28 January 2006

Singing with a British accent

I was just thinking about an instance I had with a friend over the way I sing.

My friend Hannah had recently gotten an electric guitar, and we were messing around with some music at her house. She had written a beautiful song, but needed help with a tune. After mulling over it a bit, I hummed a tune for her. We went to the piano and began singing aloud. Halfway through the song, Hannah began to giggle.

"What? What's wrong? Did I hit the wrong key?" I asked.

"No..." Hannah giggled, "You said wold in stead of world... like a British person."

"I did?"

"Yes, you sing with a British accent."

I guess I do sing with an "English" accent, but it was the way I was trained. My voice teacher always taught me to round out my vowels when singing. Really, it sounds better in most forms of music, instead of using American English. *UGH* Don't get me started about the way we Americans have utterly butchered the English language... especially here in Texas.


At 29 January, 2006 08:35, Blogger Dyspraxic Fundamentalist said...

I should love to hear you sing.

It does seem strange to hear you talking about a 'British' accent. I have no idea what that sounds like.

Which one? English, Scottish, Welsh, Northern Irish? Liverpool? Cockney? Geordie?

We have such diversity in the way we speak.

I wondered if it was a bit like this on your side, but was told by a Yank that there are not many regional variations to the American accent. He said the southern accent is distinct and people speak more slowly in the California, but otherwise the American accent is quite uniform.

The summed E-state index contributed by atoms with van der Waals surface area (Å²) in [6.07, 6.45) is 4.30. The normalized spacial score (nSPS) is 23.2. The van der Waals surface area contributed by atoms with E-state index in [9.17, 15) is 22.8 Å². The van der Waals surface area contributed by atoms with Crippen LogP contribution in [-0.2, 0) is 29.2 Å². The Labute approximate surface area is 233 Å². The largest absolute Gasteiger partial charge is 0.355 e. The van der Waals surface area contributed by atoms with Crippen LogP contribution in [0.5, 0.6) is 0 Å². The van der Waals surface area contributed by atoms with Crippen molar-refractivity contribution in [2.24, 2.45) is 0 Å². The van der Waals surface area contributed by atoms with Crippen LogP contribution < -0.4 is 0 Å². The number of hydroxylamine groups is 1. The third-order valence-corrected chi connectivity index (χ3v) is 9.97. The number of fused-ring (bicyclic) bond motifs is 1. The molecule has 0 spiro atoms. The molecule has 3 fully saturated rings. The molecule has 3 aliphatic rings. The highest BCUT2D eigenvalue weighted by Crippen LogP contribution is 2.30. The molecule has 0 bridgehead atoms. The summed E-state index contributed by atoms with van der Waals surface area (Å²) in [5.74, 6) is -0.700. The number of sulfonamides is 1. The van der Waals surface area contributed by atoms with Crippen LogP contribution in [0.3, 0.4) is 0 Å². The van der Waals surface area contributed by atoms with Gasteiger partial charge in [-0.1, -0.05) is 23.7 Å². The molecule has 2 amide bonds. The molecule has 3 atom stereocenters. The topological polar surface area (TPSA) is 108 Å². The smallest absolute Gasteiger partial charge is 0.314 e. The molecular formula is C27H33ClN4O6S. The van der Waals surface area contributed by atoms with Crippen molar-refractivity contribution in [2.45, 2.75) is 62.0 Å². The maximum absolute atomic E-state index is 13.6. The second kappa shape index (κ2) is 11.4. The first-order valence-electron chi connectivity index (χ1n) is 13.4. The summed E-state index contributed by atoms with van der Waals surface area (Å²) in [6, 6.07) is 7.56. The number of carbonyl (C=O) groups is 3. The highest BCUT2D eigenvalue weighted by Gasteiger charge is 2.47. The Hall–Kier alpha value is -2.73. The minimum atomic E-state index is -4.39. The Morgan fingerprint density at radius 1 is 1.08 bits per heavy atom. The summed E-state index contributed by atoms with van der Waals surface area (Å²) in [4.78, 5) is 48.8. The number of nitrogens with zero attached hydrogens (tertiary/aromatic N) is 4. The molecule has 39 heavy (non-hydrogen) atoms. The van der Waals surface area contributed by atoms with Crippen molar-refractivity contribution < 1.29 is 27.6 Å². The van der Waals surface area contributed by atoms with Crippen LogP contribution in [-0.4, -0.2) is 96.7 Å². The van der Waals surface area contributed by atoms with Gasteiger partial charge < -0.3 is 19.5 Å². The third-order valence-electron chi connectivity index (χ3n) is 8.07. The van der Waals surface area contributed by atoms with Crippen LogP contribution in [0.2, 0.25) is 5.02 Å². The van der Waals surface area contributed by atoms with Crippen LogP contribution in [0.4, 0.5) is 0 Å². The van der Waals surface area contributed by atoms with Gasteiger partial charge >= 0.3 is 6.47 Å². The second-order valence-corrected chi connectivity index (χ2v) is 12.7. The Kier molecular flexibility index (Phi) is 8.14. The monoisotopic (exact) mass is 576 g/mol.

Every Blessing in Christ


At 29 January, 2006 12:17, Blogger Carey said...

I'm not sure what she meant by "British." I would say I sing with a sort of "universal" English accent, perhaps one you'd hear from an upper-class Londoner.

There are just as many (if not more) American accents as British. Californians do not speak slowly. I should know, because my mom is a Californian and I also speak with a California accent. My father grew up in Kansas, and similarly has a Kansas accent.

There are many Southern accents... Louisianan, Alabaman, Georgian, Texan, Kentuckian... I could go on and on. There is also a New Jersey accent, Massacheusetts accent, and New York city itself has several different accents - just like London.

Perhaps Americans sound all the same to most people, but really, there is no "universal" American accent.

At 29 January, 2006 13:23, Blogger Dyspraxic Fundamentalist said...

I had thought that was the case.

The particular Anerican I spoke to did not seem to think so, however.

God Bless


At 31 January, 2006 06:07, Blogger Palm boy said...

Texan is slower, more understandable, and thus more friendly then most.

The Yanks up north have a bursqe accecent that lends an air of unfriendlieness.


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